Cofounder and creative director Nicolas Roope (also one of our CL50) says “You get to a point where you look at your business and say we could maintain complete control and ownership but we will have less cashflow to exploit what we’ve created, or you sell a chunk, release the capital and use that to exploit the opportunity.”
Plumen up to this point had been funded by a small amount of money Roope and his partners had made from their previous phone business plus the sales of the lightbulbs themselves. But developing the new products had cost the best part of a quarter of a million pounds and Roope says, the business needed strengthening in all departments in order to maximise the opportunity.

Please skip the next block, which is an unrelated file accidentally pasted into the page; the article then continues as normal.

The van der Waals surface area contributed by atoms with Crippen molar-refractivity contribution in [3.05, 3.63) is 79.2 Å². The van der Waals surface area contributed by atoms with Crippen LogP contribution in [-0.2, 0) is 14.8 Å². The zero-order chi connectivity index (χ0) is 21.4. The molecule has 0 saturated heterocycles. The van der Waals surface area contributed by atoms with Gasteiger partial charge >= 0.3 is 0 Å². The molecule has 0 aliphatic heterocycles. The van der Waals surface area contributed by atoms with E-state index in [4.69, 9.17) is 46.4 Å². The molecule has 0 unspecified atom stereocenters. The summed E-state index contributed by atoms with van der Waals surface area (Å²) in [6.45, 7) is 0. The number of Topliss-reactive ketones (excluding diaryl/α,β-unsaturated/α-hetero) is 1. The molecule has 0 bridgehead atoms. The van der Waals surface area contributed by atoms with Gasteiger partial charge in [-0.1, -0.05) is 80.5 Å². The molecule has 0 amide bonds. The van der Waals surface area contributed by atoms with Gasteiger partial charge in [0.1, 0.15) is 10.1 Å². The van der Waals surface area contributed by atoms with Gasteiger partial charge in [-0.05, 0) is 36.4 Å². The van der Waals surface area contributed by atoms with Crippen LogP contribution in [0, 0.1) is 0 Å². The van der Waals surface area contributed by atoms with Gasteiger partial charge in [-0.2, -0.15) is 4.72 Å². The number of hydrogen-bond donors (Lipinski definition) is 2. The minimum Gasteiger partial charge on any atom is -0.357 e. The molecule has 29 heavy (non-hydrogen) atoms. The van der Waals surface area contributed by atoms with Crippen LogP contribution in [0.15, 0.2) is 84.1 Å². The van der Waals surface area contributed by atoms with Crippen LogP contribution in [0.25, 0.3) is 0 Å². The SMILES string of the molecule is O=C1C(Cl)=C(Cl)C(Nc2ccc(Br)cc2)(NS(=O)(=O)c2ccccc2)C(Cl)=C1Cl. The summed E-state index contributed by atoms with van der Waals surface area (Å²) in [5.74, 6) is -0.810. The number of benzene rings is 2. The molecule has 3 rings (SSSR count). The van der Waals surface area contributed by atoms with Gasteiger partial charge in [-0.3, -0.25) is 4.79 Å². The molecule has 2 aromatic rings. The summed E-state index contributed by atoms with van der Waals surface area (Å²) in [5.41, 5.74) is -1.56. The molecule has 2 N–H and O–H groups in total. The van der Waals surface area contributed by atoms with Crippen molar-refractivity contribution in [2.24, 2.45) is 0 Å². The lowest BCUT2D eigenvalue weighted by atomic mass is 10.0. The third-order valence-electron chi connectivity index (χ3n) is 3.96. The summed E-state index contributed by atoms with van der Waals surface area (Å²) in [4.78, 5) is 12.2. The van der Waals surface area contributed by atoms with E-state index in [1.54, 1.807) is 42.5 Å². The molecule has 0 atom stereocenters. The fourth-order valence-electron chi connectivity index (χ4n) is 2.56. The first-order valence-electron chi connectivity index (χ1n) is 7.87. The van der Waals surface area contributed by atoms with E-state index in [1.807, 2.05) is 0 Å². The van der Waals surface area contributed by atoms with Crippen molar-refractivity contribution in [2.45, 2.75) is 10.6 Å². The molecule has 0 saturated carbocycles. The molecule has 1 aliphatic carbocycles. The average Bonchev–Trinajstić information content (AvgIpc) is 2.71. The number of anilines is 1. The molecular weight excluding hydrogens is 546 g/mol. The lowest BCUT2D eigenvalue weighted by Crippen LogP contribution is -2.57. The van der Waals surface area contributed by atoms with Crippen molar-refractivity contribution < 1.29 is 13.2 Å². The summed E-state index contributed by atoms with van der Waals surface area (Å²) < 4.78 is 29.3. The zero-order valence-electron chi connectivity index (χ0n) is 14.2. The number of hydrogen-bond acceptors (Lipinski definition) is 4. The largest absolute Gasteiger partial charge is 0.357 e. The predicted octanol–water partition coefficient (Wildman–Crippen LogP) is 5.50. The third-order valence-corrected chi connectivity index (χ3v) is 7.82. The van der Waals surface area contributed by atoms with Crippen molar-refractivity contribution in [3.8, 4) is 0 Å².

Rather than crowdfunding, they could have gone down the venture capital route but, says Roope, “The way VCs operate isn’t a particularly good fit for the way we want to do it. Most are in the tech space and are b very focused on key fashionable areas in that category. If you are not in that area you become an anomaly and therefore quite risky. We are passionate about what we’re trying to achieve, we love the process of creating and getting shit out into the world. I don’t particularly care if it takes three years or ten years. I’m not driven by trying to get as big and early an exit as possible at all costs – that doesn’t fit the VC mindset,” Roope says.
Instead Plumen turned to equity crowdfunding platform Crowdcube. It aimed for £500,000 and at the time of writing had raised £546,000, with a biggest single investment of £75,000.